Tuesday, September 8, 2009

Getting better

In the interview I did recently with the CBC's Shelagh Rogers, Shelagh and I talked about the difference between Margaret Atwood's SF and my own. I think we're getting better over time, and Margaret thinks we're getting worse. I elaborate on this a lot in Wonder, the third WWW book, which I'm working on right now. In fact, I was re-reading this bit from that book this evening, in which Caitlin's mom, the game theorist Dr. Barbara Decter, compares the older founding documents of the United States with the newer ones of the UN:
"When the Founding Fathers said, `We hold these truths to be self-evident, that all men are created equal,' they still hadn't expanded that community of moral consideration to include blacks, for instance; Thomas Jefferson held slaves.

"But when the United Nations proclaimed its Universal Declaration of Human Rights, first, they explicitly removed any ambiguity about who was a person, saying, `Everyone is entitled to all the rights and freedoms set forth in this Declaration, without distinction of any kind, such as race, color, sex, language, religion,' and so on. And they went on to forbid what the Founding Fathers had seen nothing wrong with: `No one shall be held in slavery or servitude; slavery and the slave trade shall be prohibited in all their forms.'

"That's not mere economics, Caitlin; that's moral progress, and, despite occasional backsliding, there's no doubt that our morality hasn't just changed over time, it's measurably increased. We treat more people with dignity and as equals than ever before in human history; the progress has been measurable even on time scales as small as decades."

Visit The Robert J. Sawyer Web Site
and WakeWatchWonder.com

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Saturday, May 9, 2009

Podcast: Sawyer neurosciences talk at Penn

On Wednesday, May 6, 2009, Hugo and Nebula Award-winning science-fiction writer Robert J. Sawyer gave an invited 90-minute talk at the Center for Cognitive Neuroscience [pictured] at the University of Pennsylvania ("Penn"). Sawyer was the first science-fiction writer ever invited to speak at the Center.

Sawyer's talk delved into the cognitive science, neuroscience, and other areas that informed the portrayal of a sentient World Wide Web in his 2009 novel Wake and the uploaded consciousnesses in his 2005 John W. Campbell Memorial Award-winning novel Mindscan.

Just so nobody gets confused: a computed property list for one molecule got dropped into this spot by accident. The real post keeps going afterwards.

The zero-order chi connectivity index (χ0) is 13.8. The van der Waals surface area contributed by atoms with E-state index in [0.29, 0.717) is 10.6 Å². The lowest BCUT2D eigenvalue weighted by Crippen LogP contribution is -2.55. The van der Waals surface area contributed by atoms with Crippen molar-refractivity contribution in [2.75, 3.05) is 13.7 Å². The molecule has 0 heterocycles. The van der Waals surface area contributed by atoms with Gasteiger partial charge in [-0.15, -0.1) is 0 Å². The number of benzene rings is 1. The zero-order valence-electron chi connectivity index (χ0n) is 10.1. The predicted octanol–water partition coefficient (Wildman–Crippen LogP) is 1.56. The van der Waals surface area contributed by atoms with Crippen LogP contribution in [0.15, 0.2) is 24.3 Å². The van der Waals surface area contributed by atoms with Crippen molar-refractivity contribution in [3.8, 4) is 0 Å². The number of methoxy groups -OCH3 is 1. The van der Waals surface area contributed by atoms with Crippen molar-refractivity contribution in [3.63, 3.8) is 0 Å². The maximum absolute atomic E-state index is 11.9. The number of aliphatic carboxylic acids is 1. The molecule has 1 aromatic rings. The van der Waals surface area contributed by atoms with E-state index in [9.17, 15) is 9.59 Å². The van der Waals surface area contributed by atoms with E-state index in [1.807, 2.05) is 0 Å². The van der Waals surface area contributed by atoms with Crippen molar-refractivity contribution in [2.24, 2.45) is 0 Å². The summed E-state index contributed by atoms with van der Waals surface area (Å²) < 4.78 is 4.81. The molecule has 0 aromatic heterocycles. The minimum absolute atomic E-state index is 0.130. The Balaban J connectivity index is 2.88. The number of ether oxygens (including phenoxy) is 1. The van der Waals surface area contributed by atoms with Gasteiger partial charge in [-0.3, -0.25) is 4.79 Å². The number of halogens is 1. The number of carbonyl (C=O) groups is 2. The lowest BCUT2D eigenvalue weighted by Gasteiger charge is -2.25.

SPOILER WARNING: His talk contains major spoilers for both books, giving away significant plot points; please do not listen to the talk until you've read these books. (However, he talks about them separately -- first Wake, then Mindscan.)

The talk is here as an MP3 file.

"Thank you again for making the trip to Penn! It was wonderful to finally meet you, after enjoying so many of your books. Your talk exceeded my fondest hopes -- it was so clear and interesting and provocative! -- and the group adored it."

-- Martha J. Farah, Ph.D.
Director, Center for Cognitive Neuroscience

"I enjoyed your talk immensely. It fit the bill perfectly in showing how excellent speculative hard science fiction can be informed by and inform those of us in the cognitive neurosciences."

-- Anjan Chatterjee, M.D.
Professor of Neurology

Information on booking Robert J. Sawyer as a speaker is here.

Visit The Robert J. Sawyer Web Site
and WakeWatchWonder.com

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Thursday, May 7, 2009

WakeWatchWonder.com is now live!

Penguin Group (Canada) has created a gorgeous, Flash-content rich web site to promote my WWW trilogy (the novel Wake, and its forthcoming sequels, Watch and Wonder).

Check out WakeWatchWonder.com for a nifty book trailer, Wake wallpapers, FAQs, and much more. It's a work-in-progress -- Penguin will be tweaking, expanding, and updating the site continously -- so comments are welcome!

The Robert J. Sawyer Web Site

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Friday, December 21, 2007

Seven RJS novels coming from Audible.com

I've been a very satisfied Audible.com customer since March 2001, and so I'm particularly delighted to report that Audible.com has jut bought audio-book rights to seven of my novels:Plus the complete Neanderthal Parallax trilogy, consisting of:And (as they are released in print form) my complete upcoming WWW trilogy, consisting of:
  • Wake
  • Watch
  • Wonder
I won't be recording the narration myself; it'll all be done by professional voice artists.

I really do listen to material from Audible.com all the time, and I'm thrilled to have them making such a big commitment to me. My thanks to them, and to Chris Lotts, my agent who handled the negotiations.